Tuesday, 18 October 2016
Book by Terrence McNally
Music by Stephen Flaherty
Lyrics by Lynn Ahrens
The Grand Illusion
If ever a musical was designed to fit the word "epic", surely Ragtime is that musical, a sweeping panorama of American life which artfully combines a child's eye view of an expansionist yet democratic, idealistic nation with complex adult concerns.
Adapted from a sprawling 1975 novel, which was followed by a 1981 movie, the musical distills the pre-First World War story into the tale of a WASP family - mother, father and little Edgar - a Jewish immigrant father and young daughter and, last but not least, a proud black musician and his lover who buy into the American dream only to suffer numerous injustices because of their race.
Its score encompasses the music of ragtime turning from the joyous to ominous, the rhythms of marching songs. soaring melodies of aspiration and love. Thom Southerland's production has many fine moments with a 24-strong cast of actor-musicians playing out the syncopated trail of ambition and tragedy.
Old and new, fictional and real life characters wend their way through and collide in the story of Ragtime filtered through the picture book and derring-do imagination of Edgar (Ethan Quinn alternating with Samuel Peterson) who pointedly also shares his first name with the writer of the original novel.
There are some crisp and visceral vocal ensembles from the first song Ragtime to the fine Getting Ready Rag led by black musician Coalhouse Walker Jr (Ako Mitchell) and the resonant New Music. Anita Louise Combe as Edgar's mother transforms from restrained wife to a person in her own right, providing one of the highlights of the show in Back To Before. As well as Seyi Omooba's solo (and professional debut) in the thrilling Till We Reach That Day.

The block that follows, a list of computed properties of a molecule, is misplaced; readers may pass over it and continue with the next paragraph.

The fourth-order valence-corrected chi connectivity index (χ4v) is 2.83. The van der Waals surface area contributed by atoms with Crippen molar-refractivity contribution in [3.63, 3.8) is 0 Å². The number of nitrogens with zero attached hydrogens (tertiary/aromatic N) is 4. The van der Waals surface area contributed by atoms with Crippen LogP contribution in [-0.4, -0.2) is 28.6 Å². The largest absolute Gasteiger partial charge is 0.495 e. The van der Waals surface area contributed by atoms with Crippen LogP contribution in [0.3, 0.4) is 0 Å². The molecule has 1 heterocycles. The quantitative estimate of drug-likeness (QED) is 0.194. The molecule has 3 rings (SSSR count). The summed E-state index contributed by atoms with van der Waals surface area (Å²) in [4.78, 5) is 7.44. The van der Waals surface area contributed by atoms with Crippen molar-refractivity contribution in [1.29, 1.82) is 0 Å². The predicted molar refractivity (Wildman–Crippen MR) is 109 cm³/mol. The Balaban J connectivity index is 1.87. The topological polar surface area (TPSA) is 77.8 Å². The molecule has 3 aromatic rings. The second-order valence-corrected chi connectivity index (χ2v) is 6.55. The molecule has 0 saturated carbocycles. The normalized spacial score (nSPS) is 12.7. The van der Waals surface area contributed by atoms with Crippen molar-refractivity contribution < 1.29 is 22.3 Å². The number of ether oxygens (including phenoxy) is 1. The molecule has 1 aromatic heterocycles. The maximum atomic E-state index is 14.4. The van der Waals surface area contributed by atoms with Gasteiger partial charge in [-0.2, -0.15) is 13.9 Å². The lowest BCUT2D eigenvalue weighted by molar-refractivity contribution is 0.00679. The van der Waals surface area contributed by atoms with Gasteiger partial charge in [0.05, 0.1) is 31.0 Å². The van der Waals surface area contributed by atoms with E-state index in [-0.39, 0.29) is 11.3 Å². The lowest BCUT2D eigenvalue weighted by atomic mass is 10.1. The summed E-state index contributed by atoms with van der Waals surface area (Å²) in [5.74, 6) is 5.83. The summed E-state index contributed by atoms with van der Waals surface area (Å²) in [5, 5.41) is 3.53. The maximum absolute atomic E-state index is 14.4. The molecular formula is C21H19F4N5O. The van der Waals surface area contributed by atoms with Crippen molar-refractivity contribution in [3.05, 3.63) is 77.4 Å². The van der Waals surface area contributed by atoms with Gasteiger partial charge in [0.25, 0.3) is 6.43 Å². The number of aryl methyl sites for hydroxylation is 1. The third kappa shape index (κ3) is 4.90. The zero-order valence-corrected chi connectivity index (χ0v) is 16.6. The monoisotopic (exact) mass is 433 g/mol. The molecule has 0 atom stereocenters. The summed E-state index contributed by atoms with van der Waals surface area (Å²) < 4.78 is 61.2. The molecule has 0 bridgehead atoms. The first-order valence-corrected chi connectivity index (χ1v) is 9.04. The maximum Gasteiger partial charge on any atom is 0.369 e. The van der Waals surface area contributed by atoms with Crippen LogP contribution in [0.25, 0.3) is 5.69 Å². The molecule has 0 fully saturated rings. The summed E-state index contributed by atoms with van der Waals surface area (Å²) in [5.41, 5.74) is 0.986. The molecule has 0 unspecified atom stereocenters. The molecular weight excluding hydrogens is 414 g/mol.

There's a feel of pioneer America in the saloon bar set with scattered stars on the wood panelling, designed by Tom Rogers and Toots Butcher. This musical manages no mean feat in intertwining the birth of the movies, the rights of women, tabloid journalism and the growing strength of the workers' movement in America with a sprinkling of literary references.
Nevertheless with a large cast, the stage does sometimes feel over-busy and there are occasional lapses. Sitting in the third row, there were times when the mic levels disrupted the piece. This was particularly evident, despite a fine performance by Jennifer Saayeng as Coalhouse's lover Sarah, in the crescendo of one of the show's best known songs, Your Daddy's Son.
The separate ultimate fates of Sarah and Coalhouse also felt slightly diluted - Sarah's moment of tragedy by the sound levels of the ensemble and a lack of tension in Coalhouse's final act. At these times, the action and ironies needed sharper definiton.
Yet, the beauty of the score and the intelligence of the lyrics and book with its touches of humour still shine through. Even in the more seemingly peripheral role of escape artist Harry Houdini (Christopher Dickins), there is a double resonance, very subtly, both politics and entertainment, to the chains binding him.
As the show underlines it is Houdini who has the most knowledge and understanding about himself and America, "he knew he was only an illusionist". It's an amber/green light for a flawed but energetic and exciting production.